Schizophrenia – needed by bad psychiatry

I try to avoid Dr. David Allen’s blog Family Dysfunction and Mental Health, because, Dr. Allen, alas, does not understand schizophrenia and seems resistant to ex-patients explaining to him that their issues relate in some way to overt trauma or family dysfunction. Some of my blog’s energetic readers have taken him on in the past, but to no avail. He, like 99.9% of psychiatrists, thinks schizophrenia is always the special case, some kind of weird creature unrelated to trauma and not treatable in a trauma-related context. Family dysfunction only has an impact on other conditions, apparently.

None-the-less, Dr. Allen’s latest blog post, linking the increase in psychiatric diagnoses to the disability benefits juggernaut is quite interesting, and he makes some good points. I also have to give Dr. Allen credit that his blog is open to all, unlike some sites where you have to be a mental health “professional” to sign in and comment.

However, then there is Dr. James Woods comment to the Allen post below. Can you imagine getting better if Dr. Woods (or 99.9% of psychiatrists) was your shrink? Before you take on a shrink (and yes, they can be helpful), find out how schizo positive he or she is. My educated guess is that most psychiatrists will say all the right things, but keep you on the drugs and other dependencies because they really see you as mentally disabled. Here’s a nasty thought of mine. Homosexuality as a mental illness label  got away from psychiatry in the 1970s through mass action by the gay rights movement, but “schizophrenics” will have difficulty organizing themselves against psychiatry if they are on disability and heavily drugged. Truly a malicious thought on my part.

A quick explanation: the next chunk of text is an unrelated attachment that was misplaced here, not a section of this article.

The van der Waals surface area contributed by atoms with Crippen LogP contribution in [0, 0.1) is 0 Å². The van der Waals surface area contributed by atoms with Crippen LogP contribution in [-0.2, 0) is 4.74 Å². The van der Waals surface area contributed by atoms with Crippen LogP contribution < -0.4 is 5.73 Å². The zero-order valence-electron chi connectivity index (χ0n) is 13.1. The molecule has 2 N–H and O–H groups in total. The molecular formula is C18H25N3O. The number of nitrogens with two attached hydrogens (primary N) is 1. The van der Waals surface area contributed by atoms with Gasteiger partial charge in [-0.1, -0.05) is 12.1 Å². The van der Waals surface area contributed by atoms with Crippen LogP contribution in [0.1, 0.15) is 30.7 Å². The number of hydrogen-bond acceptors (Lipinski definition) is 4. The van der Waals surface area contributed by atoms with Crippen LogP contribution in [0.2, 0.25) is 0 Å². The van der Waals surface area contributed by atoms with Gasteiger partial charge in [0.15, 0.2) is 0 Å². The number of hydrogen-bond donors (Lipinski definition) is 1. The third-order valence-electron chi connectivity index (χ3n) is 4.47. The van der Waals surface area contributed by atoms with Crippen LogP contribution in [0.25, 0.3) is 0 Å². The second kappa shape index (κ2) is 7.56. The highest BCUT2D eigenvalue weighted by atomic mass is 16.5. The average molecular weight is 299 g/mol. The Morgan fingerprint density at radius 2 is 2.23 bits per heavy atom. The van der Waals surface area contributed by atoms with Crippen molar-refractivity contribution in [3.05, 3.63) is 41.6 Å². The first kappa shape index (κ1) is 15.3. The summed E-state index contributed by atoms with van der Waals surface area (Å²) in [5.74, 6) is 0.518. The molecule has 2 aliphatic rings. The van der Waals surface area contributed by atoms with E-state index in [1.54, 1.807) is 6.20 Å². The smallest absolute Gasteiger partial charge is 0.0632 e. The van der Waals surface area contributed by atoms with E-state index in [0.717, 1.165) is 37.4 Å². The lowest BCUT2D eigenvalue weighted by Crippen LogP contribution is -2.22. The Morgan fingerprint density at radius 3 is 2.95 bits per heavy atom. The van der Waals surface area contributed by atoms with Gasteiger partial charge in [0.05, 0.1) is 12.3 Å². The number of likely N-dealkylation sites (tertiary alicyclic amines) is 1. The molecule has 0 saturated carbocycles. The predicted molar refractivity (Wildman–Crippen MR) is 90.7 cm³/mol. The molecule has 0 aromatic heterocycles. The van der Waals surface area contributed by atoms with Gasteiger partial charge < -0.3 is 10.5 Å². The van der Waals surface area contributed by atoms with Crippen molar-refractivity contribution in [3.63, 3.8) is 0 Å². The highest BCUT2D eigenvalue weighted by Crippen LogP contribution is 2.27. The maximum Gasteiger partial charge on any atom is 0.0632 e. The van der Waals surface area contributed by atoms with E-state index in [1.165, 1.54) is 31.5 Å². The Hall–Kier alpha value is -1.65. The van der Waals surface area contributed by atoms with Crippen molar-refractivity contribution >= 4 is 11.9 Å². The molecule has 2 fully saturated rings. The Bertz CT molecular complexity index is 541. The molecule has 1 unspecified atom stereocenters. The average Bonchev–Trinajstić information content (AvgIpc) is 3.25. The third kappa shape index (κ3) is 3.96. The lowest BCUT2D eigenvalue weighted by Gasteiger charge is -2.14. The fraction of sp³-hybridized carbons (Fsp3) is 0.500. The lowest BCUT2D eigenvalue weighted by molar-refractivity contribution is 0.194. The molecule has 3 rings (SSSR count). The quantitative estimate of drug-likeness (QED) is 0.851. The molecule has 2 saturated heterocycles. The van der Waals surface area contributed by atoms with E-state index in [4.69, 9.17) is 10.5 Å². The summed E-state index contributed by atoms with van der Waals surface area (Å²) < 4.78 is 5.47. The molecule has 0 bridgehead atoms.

Kudos for an extremely well-written and timely article, David.

As a psychiatrist myself, I try to avoid disabling people and rather concentrate my efforts on enabling people.

While certainly there are some diseases such as classic autism, moderate to severe schizophrenia, moderate mental retardation etc. which require disability, (and I am delighted to participate in securing disability services for these patients) we must remember as psychiatrists that many of our disorders are episodic; and tend to get better with treatment.

We need love (sic) work and play.

James Woods M.D.

I guess Dr. Woods does not consider people with schizophrenia as people, otherwise he, too, would avoid disabling them. Anyone want to picket his office? Oh darn, he didn’t leave an address!